Oleander aphids (Aphis nerii Boyer de Fonscolombe) on whorled milkweed (Asclepias verticillata), Crosby’s backyard, Glen Ellyn, IL.

I don’t control these non-native aphids. I let them be. If I did try to get rid of them, it would be with a strong spray of water rather than a pesticide. Whorled milkweed is a host for monarch butterfly caterpillars, just like its better-known milkweed kin in Illinois. The leaves are un-milkweed-ish, but the flowers are a give-away.

Whorled milkweed (Asclepias verticallis), Crosby’s backyard, Glen Ellyn, IL.

In my larger prairie planting, tiny eastern forktail damselflies chase even tinier insects for their breakfast. The damselflies’ bright green heads and neon blue abdominal tips help me track them through the grasses. I’m reminded of a morning last week when I waded through Willoway Brook on the prairie, and oh! The abundance of damselflies that I found. So many damselflies! American rubyspots. Stream bluets. Ebony jewelwings.

Ebony jewelwing damselfly (Calopteryx maculata), Schulenberg Prairie, Lisle, IL.

I stood in my hip waders, knee-deep, for about ten minutes, watching a variable dancer damselfly toy with a small bubble of dew.

Variable dancer damselfly (Argia fumipennis), Schulenberg Prairie, Lisle, IL.

Damselflies don’t play with dew drops. Do they? Perhaps not. But it was difficult to characterize the damselfly’s actions as anything other than playful as it batted the droplet back and forth along the grass blade. Think of all these wonders happening every second of every hour of every day.

If only we could be present to them all.

In the backyard, a low thrumming of insects pulses through the prairie patch. Uh, oh. It looks like Queen Anne’s lace has infiltrated part of the prairie planting. I need to pay attention before it takes over.

Queen Anne’s lace (Daucus carota), Joe pye weed (Eutrochium purpureum), and cup plant (Silphium perfoliatum), Crosby’s backyard, Glen Ellyn, IL.

The cup plants—topping six feet now—are awash with lemon-colored blooms. Each flower is a platform for jostling insects, from honeybees to … well… tiny bees I can’t identify. I try checking them my phone app, iNaturalist, which seems as perplexed about them as I am.

Cup plants (Silphium perfoliatum), with a couple of bees, Crosby backyard, Glen Ellyn, IL.

So many insects! So many different bees. How will I ever learn them all? A lifetime isn’t long enough, and following my birthday last week, one of the big ones, I’m aware of the window of time closing.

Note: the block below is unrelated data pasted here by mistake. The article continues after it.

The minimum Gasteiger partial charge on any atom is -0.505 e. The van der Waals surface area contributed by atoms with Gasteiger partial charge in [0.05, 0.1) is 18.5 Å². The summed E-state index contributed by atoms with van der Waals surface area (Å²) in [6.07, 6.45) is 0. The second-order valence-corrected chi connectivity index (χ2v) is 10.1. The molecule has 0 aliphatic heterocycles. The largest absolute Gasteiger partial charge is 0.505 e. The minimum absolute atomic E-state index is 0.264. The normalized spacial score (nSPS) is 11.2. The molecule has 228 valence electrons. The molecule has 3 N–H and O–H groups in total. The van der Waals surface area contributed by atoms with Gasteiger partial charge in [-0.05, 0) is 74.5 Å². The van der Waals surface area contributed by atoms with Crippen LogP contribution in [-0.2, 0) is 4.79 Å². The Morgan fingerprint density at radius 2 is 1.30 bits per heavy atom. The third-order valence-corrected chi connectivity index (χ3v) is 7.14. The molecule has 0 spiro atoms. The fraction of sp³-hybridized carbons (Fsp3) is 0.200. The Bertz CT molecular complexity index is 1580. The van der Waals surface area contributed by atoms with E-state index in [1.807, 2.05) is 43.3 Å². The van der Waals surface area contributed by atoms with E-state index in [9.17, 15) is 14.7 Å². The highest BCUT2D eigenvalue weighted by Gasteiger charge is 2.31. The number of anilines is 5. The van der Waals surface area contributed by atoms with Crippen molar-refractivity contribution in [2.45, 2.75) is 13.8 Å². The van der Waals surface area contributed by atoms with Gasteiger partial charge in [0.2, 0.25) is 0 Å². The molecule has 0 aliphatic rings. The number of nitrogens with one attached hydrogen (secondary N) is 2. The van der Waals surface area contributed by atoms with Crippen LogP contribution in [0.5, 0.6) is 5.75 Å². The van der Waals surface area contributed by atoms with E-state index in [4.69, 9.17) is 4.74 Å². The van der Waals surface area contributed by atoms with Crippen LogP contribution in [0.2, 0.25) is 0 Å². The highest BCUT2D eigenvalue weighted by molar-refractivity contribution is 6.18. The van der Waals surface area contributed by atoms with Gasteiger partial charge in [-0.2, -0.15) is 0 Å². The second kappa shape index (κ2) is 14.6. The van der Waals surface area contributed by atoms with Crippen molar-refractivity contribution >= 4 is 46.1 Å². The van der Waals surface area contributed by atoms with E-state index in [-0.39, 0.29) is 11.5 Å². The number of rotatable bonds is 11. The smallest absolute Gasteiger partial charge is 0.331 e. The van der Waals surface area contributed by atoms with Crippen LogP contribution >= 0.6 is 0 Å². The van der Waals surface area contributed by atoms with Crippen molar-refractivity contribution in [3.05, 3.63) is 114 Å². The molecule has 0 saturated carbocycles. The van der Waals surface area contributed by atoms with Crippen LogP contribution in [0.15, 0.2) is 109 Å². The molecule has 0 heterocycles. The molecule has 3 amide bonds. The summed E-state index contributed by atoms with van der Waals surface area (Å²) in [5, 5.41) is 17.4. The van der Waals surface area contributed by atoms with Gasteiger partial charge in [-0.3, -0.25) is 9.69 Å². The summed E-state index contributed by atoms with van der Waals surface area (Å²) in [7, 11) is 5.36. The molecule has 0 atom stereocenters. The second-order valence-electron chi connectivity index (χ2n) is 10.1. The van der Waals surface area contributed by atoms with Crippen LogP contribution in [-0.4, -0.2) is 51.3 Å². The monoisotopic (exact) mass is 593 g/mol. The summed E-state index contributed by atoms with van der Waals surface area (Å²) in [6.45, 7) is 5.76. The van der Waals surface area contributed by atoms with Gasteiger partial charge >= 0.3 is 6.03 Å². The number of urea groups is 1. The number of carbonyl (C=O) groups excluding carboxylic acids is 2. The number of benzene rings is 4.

Gray-headed coneflower (Ratibida pinnata), Crosby’s backyard, Glen Ellyn, IL.

It’s a reminder that each walk in the garden—each hike on the prairie—is time worth savoring.

Mountain mint (Pycnanthemum virginianum), Crosby’s backyard, Glen Ellyn, IL.

I want to look back on my life and remember that I paid attention.

Rattlesnake master (Eryngium yuccifolium), with gray-headed coneflowers (Ratibida pinnata), Crosby’s backyard, Glen Ellyn, IL.

You, too?

*****

The opening lines are from the poem “Invitation” by the late poet Mary Oliver (1935-2019), part of a collection from her book Devotions. Listen to her read one of my favorite poems, “The Wild Geese,” here.

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Join Cindy for a class or program this summer!

Tallgrass Prairie Ecology Online: Work through online materials and post your stories about prairie to the discussion boards beginning August 2; learn from other prairie stewards and volunteers about their challenges and success stories.  Join a Live Zoom with Cindy on Wednesday, August 11, from noon-1 p.m. CDT. The coursework is available for 60 days. Learn more and register here.

August 17, 7-8:30 pm —in person —“The Tallgrass Prairie: Illinois Original Garden” Bloomingdale Garden Club, Bloomingdale, IL. Please visit http://www.bloomingdalegardenclub.org/events-new/ for more information and Covid safety protocol for the event.

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Cindy’s book, Chasing Dragonflies, is on sale at Northwestern University Press for 40% off the cover price until July 31! Click here to order — be sure and use Code SUN40 at checkout. Limit 5. See website for full details!

Chasing Dragonflies

August on the Prairie

“Perhaps by learning more about the native plants that surround us and about their use and history, we can begin to develop our own conservation ethic, which will bring us into harmony with our environment.” — Dr. Kelly Kindscher

******

August exhales. Hot. Steamy. The prairie crackles.

All day Sunday, we waited for rain. As I worked in my backyard prairie patch that evening, dark clouds rumbled to the north and the east. Occasionally, thunder growled.

On the radar, you could see the clouds kiss the edges of my suburban town. Not a drop of rain fell.

My head tells me that prairies are built for this. The long roots of some prairie plants reach down to 15 feet or more into the recesses of the soil. It’s an insurance policy they pay into, year after year, that keeps them alive through severe shifts of weather. Yet, as I watch my queen of the prairie plants crisp and fade away…